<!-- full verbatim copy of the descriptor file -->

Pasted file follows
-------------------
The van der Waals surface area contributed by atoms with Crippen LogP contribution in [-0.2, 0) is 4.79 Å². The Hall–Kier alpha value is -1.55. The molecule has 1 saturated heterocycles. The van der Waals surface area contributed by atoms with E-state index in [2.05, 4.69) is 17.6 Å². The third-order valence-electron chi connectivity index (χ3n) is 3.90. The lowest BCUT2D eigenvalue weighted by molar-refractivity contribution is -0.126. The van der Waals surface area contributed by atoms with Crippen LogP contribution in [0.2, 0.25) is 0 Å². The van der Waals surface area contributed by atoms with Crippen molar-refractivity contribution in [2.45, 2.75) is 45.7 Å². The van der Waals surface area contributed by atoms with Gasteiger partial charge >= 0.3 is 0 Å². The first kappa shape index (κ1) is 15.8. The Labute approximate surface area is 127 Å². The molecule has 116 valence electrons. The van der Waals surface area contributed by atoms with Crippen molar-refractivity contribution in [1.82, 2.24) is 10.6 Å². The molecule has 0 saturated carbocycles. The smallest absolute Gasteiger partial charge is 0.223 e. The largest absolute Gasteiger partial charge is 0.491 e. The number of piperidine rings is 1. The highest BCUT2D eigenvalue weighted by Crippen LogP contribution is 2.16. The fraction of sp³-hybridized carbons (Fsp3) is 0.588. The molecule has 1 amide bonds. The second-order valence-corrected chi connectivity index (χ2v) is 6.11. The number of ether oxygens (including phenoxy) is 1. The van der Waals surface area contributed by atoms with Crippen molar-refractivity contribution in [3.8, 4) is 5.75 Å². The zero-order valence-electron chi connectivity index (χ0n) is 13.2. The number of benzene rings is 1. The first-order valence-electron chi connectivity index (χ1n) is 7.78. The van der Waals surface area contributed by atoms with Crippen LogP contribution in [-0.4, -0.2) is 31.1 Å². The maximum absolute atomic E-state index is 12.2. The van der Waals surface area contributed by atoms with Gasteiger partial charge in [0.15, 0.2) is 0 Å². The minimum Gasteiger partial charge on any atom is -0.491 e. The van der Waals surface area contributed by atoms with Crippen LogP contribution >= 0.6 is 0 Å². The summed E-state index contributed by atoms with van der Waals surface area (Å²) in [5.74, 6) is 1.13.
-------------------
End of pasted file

The van der Waals surface area contributed by atoms with Crippen LogP contribution in [-0.2, 0) is 4.79 Å². The Hall–Kier alpha value is -1.55. The molecule has 1 saturated heterocycles. The van der Waals surface area contributed by atoms with E-state index in [2.05, 4.69) is 17.6 Å². The third-order valence-electron chi connectivity index (χ3n) is 3.90. The lowest BCUT2D eigenvalue weighted by molar-refractivity contribution is -0.126. The van der Waals surface area contributed by atoms with Crippen LogP contribution in [0.2, 0.25) is 0 Å². The van der Waals surface area contributed by atoms with Crippen molar-refractivity contribution in [2.45, 2.75) is 45.7 Å². The van der Waals surface area contributed by atoms with Gasteiger partial charge >= 0.3 is 0 Å². The first kappa shape index (κ1) is 15.8. The Labute approximate surface area is 127 Å². The molecule has 116 valence electrons. The van der Waals surface area contributed by atoms with Crippen molar-refractivity contribution in [1.82, 2.24) is 10.6 Å². The molecule has 0 saturated carbocycles. The smallest absolute Gasteiger partial charge is 0.223 e. The largest absolute Gasteiger partial charge is 0.491 e. The number of piperidine rings is 1. The highest BCUT2D eigenvalue weighted by Crippen LogP contribution is 2.16. The fraction of sp³-hybridized carbons (Fsp3) is 0.588. The molecule has 1 amide bonds. The second-order valence-corrected chi connectivity index (χ2v) is 6.11. The number of ether oxygens (including phenoxy) is 1. The van der Waals surface area contributed by atoms with Crippen molar-refractivity contribution in [3.8, 4) is 5.75 Å². The zero-order valence-electron chi connectivity index (χ0n) is 13.2. The number of benzene rings is 1. The first-order valence-electron chi connectivity index (χ1n) is 7.78. The van der Waals surface area contributed by atoms with Crippen LogP contribution in [-0.4, -0.2) is 31.1 Å². The maximum absolute atomic E-state index is 12.2. The van der Waals surface area contributed by atoms with Gasteiger partial charge in [0.15, 0.2) is 0 Å². The minimum Gasteiger partial charge on any atom is -0.491 e. The van der Waals surface area contributed by atoms with Crippen LogP contribution >= 0.6 is 0 Å². The summed E-state index contributed by atoms with van der Waals surface area (Å²) in [5.74, 6) is 1.13.